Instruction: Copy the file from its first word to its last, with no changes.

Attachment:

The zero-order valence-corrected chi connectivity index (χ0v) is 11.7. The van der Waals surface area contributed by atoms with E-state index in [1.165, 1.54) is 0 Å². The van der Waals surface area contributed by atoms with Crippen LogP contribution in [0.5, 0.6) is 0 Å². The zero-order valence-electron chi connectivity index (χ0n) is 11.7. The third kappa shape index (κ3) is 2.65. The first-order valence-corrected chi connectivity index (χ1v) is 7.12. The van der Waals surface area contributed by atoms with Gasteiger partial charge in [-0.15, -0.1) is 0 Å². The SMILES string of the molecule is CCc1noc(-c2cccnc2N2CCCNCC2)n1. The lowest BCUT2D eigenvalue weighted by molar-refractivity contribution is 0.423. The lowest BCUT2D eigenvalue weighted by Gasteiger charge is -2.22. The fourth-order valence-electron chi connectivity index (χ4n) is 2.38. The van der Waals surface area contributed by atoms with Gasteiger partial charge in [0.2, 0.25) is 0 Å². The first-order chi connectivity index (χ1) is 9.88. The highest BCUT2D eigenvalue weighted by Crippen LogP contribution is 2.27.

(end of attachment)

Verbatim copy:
The zero-order valence-corrected chi connectivity index (χ0v) is 11.7. The van der Waals surface area contributed by atoms with E-state index in [1.165, 1.54) is 0 Å². The van der Waals surface area contributed by atoms with Crippen LogP contribution in [0.5, 0.6) is 0 Å². The zero-order valence-electron chi connectivity index (χ0n) is 11.7. The third kappa shape index (κ3) is 2.65. The first-order valence-corrected chi connectivity index (χ1v) is 7.12. The van der Waals surface area contributed by atoms with Gasteiger partial charge in [-0.15, -0.1) is 0 Å². The SMILES string of the molecule is CCc1noc(-c2cccnc2N2CCCNCC2)n1. The lowest BCUT2D eigenvalue weighted by molar-refractivity contribution is 0.423. The lowest BCUT2D eigenvalue weighted by Gasteiger charge is -2.22. The fourth-order valence-electron chi connectivity index (χ4n) is 2.38. The van der Waals surface area contributed by atoms with Gasteiger partial charge in [0.2, 0.25) is 0 Å². The first-order chi connectivity index (χ1) is 9.88. The highest BCUT2D eigenvalue weighted by Crippen LogP contribution is 2.27.